Brexit divorce set to increase UK's “skype families”
Stringent Home Office criteria for spousal visas, and their “overzealous” application, will mean a big increase in the number of families split between the UK and another country after Brexit
Spouse visas have a notorious reputation in the UK. They are almost impossible to obtain, and boast having some of the highest refusal rates across all the visa categories.
Newlyweds and long-term couples looking to relocate their family to the UK – or start one – are faced with overwhelmingly stringent requirements and costs. Younger couples and low-income families struggle to meet the spouse visa minimum income requirement of £18,600 – which rises by £3,800 for one child and a further £2,400 per child after. However, it’s prohibitively expensive even for a middle-class family: the visa itself costs £1,523 per person, not including the fee to take and pass the compulsory English language test, register all biometric information, lawyer fees and the (recently doubled) immigration health surcharge (IHS).
However, even those fortunate enough to fly over the financial hurdles could still fall victim to the Home Office’s rigorous and subjective “genuine relationship” test. To verify that the couple are in a legitimate marriage, Government caseworkers trawl through marriage certificates, photographs, statements, emails, joint bills and a plethora of documents. Yet innocent couples have had their spouse visa UK application refused for submitting “suspiciously” high volumes of evidence, as well as too little. Proving to be in a legitimate relationship when caseworkers meticulously comb through every application with overzealous scrutiny is arguably the hardest criterion to satisfy. The requirement is only resulting in loving couples being wrenched apart and denied their human right – to love and live together as a family.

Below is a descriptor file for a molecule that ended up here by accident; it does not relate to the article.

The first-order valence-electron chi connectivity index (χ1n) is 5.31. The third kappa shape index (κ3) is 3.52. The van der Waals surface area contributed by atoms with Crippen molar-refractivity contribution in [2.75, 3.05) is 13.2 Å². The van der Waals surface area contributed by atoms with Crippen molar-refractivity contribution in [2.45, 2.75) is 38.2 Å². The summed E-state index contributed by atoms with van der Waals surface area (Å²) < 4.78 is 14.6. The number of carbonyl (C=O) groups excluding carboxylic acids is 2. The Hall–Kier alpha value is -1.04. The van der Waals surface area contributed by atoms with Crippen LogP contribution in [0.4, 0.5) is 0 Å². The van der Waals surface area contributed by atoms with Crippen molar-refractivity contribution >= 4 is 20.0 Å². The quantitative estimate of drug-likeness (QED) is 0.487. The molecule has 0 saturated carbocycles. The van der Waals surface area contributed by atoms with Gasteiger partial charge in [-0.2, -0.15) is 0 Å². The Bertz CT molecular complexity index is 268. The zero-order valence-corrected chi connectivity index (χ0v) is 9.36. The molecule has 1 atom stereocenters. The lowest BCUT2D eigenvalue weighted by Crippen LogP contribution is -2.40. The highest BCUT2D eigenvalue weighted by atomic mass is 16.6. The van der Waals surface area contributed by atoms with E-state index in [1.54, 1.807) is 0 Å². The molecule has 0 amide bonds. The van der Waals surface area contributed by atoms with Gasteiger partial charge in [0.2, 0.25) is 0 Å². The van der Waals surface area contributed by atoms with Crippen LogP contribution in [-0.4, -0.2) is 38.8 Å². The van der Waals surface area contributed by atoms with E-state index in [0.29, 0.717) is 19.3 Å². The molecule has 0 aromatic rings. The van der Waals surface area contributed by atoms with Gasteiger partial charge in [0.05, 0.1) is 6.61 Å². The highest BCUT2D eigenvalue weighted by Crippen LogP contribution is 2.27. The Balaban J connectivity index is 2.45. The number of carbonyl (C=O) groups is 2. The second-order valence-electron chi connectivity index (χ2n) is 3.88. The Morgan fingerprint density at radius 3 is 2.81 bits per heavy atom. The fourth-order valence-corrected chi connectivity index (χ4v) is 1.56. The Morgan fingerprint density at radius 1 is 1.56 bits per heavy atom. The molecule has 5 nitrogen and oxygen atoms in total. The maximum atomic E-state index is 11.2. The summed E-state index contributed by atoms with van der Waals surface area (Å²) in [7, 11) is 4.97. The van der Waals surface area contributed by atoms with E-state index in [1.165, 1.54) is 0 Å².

Understandably, the Government is intent on catching perpetrators of sham marriages and marriages of convenience, in which an individual marries for the sole purpose of enhancing their immigration status and claim in the UK. However, the grey area of this is that a couple can be genuinely together and in a long-term relationship, yet still be found guilty of marrying out of convenience. There certainly is something to be said as to how a caseworker can determine whether a couple's motive to marry is for a visa or for love – and why it should matter if the couple marries for both anyway? It doesn’t help that the alternative hurdles for coming to live together in the UK are even bleaker: applicants must either be a millionaire investor, a budding entrepreneur or be earning a salary of £30,000 to qualify for a different visa route.
Yet in a heightened climate of hostility towards migrants under the supposedly now abandoned “hostile environment”, the Government has been investigating more and more marriage registrations in the UK, in which more actual couples are being caught in their net. A freedom of information request by the Guardian discovered that 2,868 marriage registrations were flagged as a potential sham in 2018, a 40% rise from those flagged in 2014. And, although the Home Office is withholding the exact number of how many of these registrations were actually unlawful, genuine couples reported having their wedding ceremonies gatecrashed by investigators, while others were subjected to intense and embarrassing interrogations about their private – and intimate – lives. Some even had their toothbrushes counted.